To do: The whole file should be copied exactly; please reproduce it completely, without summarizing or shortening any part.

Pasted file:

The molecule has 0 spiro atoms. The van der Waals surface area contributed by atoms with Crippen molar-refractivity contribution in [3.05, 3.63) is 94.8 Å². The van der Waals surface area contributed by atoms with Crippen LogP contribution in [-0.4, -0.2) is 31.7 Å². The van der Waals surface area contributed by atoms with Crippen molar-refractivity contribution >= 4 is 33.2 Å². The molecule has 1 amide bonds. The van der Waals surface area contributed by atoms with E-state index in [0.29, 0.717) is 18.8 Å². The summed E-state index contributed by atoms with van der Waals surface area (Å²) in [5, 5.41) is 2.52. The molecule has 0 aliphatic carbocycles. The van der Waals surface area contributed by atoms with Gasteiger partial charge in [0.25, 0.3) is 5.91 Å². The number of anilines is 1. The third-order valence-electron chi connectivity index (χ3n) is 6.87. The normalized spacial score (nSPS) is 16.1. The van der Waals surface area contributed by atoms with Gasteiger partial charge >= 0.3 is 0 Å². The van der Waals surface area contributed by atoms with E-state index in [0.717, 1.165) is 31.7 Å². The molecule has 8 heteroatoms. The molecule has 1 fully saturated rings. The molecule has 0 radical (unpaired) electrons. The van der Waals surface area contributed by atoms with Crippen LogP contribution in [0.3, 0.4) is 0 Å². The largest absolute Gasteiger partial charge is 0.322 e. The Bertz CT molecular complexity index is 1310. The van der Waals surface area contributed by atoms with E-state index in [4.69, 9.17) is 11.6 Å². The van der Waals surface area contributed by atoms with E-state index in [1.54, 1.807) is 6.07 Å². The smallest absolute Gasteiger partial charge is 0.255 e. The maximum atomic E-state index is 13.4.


The molecule has 0 spiro atoms. The van der Waals surface area contributed by atoms with Crippen molar-refractivity contribution in [3.05, 3.63) is 94.8 Å². The van der Waals surface area contributed by atoms with Crippen LogP contribution in [-0.4, -0.2) is 31.7 Å². The van der Waals surface area contributed by atoms with Crippen molar-refractivity contribution >= 4 is 33.2 Å². The molecule has 1 amide bonds. The van der Waals surface area contributed by atoms with E-state index in [0.29, 0.717) is 18.8 Å². The summed E-state index contributed by atoms with van der Waals surface area (Å²) in [5, 5.41) is 2.52. The molecule has 0 aliphatic carbocycles. The van der Waals surface area contributed by atoms with Gasteiger partial charge in [0.25, 0.3) is 5.91 Å². The number of anilines is 1. The third-order valence-electron chi connectivity index (χ3n) is 6.87. The normalized spacial score (nSPS) is 16.1. The van der Waals surface area contributed by atoms with Gasteiger partial charge >= 0.3 is 0 Å². The van der Waals surface area contributed by atoms with E-state index in [0.717, 1.165) is 31.7 Å². The molecule has 8 heteroatoms. The molecule has 1 fully saturated rings. The molecule has 0 radical (unpaired) electrons. The van der Waals surface area contributed by atoms with Crippen LogP contribution in [0.3, 0.4) is 0 Å². The largest absolute Gasteiger partial charge is 0.322 e. The Bertz CT molecular complexity index is 1310. The van der Waals surface area contributed by atoms with E-state index in [4.69, 9.17) is 11.6 Å². The van der Waals surface area contributed by atoms with E-state index in [1.54, 1.807) is 6.07 Å². The smallest absolute Gasteiger partial charge is 0.255 e. The maximum atomic E-state index is 13.4.